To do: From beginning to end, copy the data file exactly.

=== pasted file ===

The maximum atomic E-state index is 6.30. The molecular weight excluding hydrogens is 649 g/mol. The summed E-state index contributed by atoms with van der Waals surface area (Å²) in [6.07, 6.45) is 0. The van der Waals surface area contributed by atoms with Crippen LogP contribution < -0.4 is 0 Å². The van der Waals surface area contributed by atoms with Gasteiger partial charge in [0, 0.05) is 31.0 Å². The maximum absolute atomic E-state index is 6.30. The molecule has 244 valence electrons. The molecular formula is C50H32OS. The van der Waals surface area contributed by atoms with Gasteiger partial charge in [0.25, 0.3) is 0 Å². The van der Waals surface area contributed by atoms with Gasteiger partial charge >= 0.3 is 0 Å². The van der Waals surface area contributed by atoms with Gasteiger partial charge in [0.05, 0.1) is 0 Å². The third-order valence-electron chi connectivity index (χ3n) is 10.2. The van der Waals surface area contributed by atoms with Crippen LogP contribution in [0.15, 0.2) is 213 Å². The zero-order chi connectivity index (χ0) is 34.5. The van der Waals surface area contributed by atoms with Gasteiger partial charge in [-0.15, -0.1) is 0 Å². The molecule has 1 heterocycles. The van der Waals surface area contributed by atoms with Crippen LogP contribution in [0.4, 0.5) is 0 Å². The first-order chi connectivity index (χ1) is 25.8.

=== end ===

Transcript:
The maximum atomic E-state index is 6.30. The molecular weight excluding hydrogens is 649 g/mol. The summed E-state index contributed by atoms with van der Waals surface area (Å²) in [6.07, 6.45) is 0. The van der Waals surface area contributed by atoms with Crippen LogP contribution < -0.4 is 0 Å². The van der Waals surface area contributed by atoms with Gasteiger partial charge in [0, 0.05) is 31.0 Å². The maximum absolute atomic E-state index is 6.30. The molecule has 244 valence electrons. The molecular formula is C50H32OS. The van der Waals surface area contributed by atoms with Gasteiger partial charge in [0.25, 0.3) is 0 Å². The van der Waals surface area contributed by atoms with Gasteiger partial charge >= 0.3 is 0 Å². The van der Waals surface area contributed by atoms with Gasteiger partial charge in [0.05, 0.1) is 0 Å². The third-order valence-electron chi connectivity index (χ3n) is 10.2. The van der Waals surface area contributed by atoms with Crippen LogP contribution in [0.15, 0.2) is 213 Å². The zero-order chi connectivity index (χ0) is 34.5. The van der Waals surface area contributed by atoms with Gasteiger partial charge in [-0.15, -0.1) is 0 Å². The molecule has 1 heterocycles. The van der Waals surface area contributed by atoms with Crippen LogP contribution in [0.4, 0.5) is 0 Å². The first-order chi connectivity index (χ1) is 25.8.